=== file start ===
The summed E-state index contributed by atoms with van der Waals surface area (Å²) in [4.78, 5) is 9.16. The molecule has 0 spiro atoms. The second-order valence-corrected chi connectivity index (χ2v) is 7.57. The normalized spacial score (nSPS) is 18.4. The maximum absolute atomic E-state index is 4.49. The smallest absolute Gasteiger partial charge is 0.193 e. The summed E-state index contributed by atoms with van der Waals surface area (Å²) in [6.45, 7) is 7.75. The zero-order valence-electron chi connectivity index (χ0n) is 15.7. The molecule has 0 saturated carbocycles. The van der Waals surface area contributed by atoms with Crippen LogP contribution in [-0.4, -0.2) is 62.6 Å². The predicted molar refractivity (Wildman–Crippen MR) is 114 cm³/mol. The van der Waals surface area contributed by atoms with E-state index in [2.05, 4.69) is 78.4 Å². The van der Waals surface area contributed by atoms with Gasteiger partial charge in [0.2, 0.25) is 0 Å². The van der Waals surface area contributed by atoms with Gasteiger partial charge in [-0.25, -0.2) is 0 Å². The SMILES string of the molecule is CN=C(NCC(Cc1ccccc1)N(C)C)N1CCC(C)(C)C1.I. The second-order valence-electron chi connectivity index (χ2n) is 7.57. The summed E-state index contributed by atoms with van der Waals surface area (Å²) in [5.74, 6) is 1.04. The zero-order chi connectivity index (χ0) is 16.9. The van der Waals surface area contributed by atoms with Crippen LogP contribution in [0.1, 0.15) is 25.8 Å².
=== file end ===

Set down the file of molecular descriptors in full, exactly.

The summed E-state index contributed by atoms with van der Waals surface area (Å²) in [4.78, 5) is 9.16. The molecule has 0 spiro atoms. The second-order valence-corrected chi connectivity index (χ2v) is 7.57. The normalized spacial score (nSPS) is 18.4. The maximum absolute atomic E-state index is 4.49. The smallest absolute Gasteiger partial charge is 0.193 e. The summed E-state index contributed by atoms with van der Waals surface area (Å²) in [6.45, 7) is 7.75. The zero-order valence-electron chi connectivity index (χ0n) is 15.7. The molecule has 0 saturated carbocycles. The van der Waals surface area contributed by atoms with Crippen LogP contribution in [-0.4, -0.2) is 62.6 Å². The predicted molar refractivity (Wildman–Crippen MR) is 114 cm³/mol. The van der Waals surface area contributed by atoms with E-state index in [2.05, 4.69) is 78.4 Å². The van der Waals surface area contributed by atoms with Gasteiger partial charge in [0.2, 0.25) is 0 Å². The van der Waals surface area contributed by atoms with Gasteiger partial charge in [-0.25, -0.2) is 0 Å². The SMILES string of the molecule is CN=C(NCC(Cc1ccccc1)N(C)C)N1CCC(C)(C)C1.I. The second-order valence-electron chi connectivity index (χ2n) is 7.57. The summed E-state index contributed by atoms with van der Waals surface area (Å²) in [5.74, 6) is 1.04. The zero-order chi connectivity index (χ0) is 16.9. The van der Waals surface area contributed by atoms with Crippen LogP contribution in [0.1, 0.15) is 25.8 Å².